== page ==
For the members of the Steinbrecher family, serving the parish has allowed them to grow closer to other members of the parish community, as well as grow in their personal relationships with God. By participating in a wide variety of ministries both as individuals and as a family, they have been able to develop their unique gifts and talents and find ways to use them in service to God and to the community.
“God gave us passions for a reason,” says Diane Steinbrecher. “If you have children, find out what they are passionate about and help grow their spiritual gifts with plenty of opportunities to serve. They will be filled with joy, and you will be filled with wonder at their uniqueness. As parents, we also grow from our children modeling stewardship. I firmly believe, especially after raising six kids, that God places different longings within each of us, on how to serve as Christ. We are each drawn to different things to fulfill different needs.”
Diane and Chad Steinbrecher are originally from Wisconsin and first met as fellow accounting majors in college.
“As Chad was joining the business fraternity I was in, I made him do push-ups in front of everyone — he never forgot me after that!” Diane says. “We were married one and a half years later — 35 years ago at my home parish in Kenosha, Wisc., with our college Newman Center priest officiating. We have six kids — one boy and five girls, ages 31 to 16. Three are now married and we have one granddaughter.”
The family first came across the parish when vacationing in Washington — they attended a Life Teen Mass with relatives and never forgot that special encounter with the Holy Spirit. When they moved to Washington in 2006, they were excited both to worship and get involved here at Saint Michael Parish.
Both Chad and Diane love to participate in the liturgy and are both Extraordinary Ministers of Holy Communion (EMs), as well as members of the After-Mass Prayer Ministry. Three of their daughters have been altar servers and also became musicians at Mass when they got older. One of their daughters, Moriah, is also an EM for her high school’s Masses and leads the school’s campus ministry.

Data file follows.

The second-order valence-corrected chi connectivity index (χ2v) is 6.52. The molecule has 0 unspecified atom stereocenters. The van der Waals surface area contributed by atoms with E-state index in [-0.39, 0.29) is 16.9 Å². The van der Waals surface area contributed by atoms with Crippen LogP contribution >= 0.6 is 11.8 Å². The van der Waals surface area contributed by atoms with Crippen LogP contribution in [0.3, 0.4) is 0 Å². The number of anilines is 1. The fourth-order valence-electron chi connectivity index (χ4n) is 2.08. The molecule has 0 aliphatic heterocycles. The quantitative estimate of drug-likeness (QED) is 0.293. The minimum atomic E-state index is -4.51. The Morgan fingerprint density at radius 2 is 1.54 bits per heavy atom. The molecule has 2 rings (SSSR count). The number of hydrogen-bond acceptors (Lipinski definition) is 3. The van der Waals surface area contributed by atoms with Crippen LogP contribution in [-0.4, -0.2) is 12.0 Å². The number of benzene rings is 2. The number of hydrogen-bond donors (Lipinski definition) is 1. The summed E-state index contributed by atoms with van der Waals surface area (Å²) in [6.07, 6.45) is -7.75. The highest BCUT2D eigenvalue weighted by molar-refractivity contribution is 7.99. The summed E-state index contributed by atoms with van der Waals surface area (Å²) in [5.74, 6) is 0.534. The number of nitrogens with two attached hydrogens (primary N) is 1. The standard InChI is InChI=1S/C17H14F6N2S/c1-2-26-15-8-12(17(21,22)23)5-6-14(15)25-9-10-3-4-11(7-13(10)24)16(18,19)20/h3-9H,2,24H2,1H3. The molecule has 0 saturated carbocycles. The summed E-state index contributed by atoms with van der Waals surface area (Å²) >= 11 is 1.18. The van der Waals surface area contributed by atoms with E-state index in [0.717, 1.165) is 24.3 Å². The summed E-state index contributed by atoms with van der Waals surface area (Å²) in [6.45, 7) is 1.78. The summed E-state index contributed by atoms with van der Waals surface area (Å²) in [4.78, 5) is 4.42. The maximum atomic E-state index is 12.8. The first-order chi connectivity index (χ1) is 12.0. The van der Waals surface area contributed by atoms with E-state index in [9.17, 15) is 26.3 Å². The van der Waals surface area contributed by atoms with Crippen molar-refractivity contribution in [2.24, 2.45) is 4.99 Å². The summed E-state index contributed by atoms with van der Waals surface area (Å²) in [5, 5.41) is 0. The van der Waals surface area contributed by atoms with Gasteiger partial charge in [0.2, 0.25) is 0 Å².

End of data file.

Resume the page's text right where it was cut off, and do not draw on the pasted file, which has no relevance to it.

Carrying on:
The family also values community outreach. Chad and his son Luke have participated in the Helping Hands Ministry, building ramps and doing home repairs for those in need. The oldest daughter Sierra is a member of the Prayer Shawl Ministry and sells her patterns online to sponsor a man in need in Kenya. The entire family also volunteers in a variety of ways at the local Sacred Heart Men’s Shelter.
“Chad was always an overnight host at the Men’s Shelter,” Diane says. “When COVID hit, his employer no longer wanted him involved so closely — it was a fearful time for them — so we switched to serving the food. Our whole family joins in to prepare and serve the meals. Our daughter, Kira, became an overnight host. During COVID, she recruited many friends to help — including her future husband — and they really helped keep the shelter open when many of the older volunteers felt safer staying close to home.”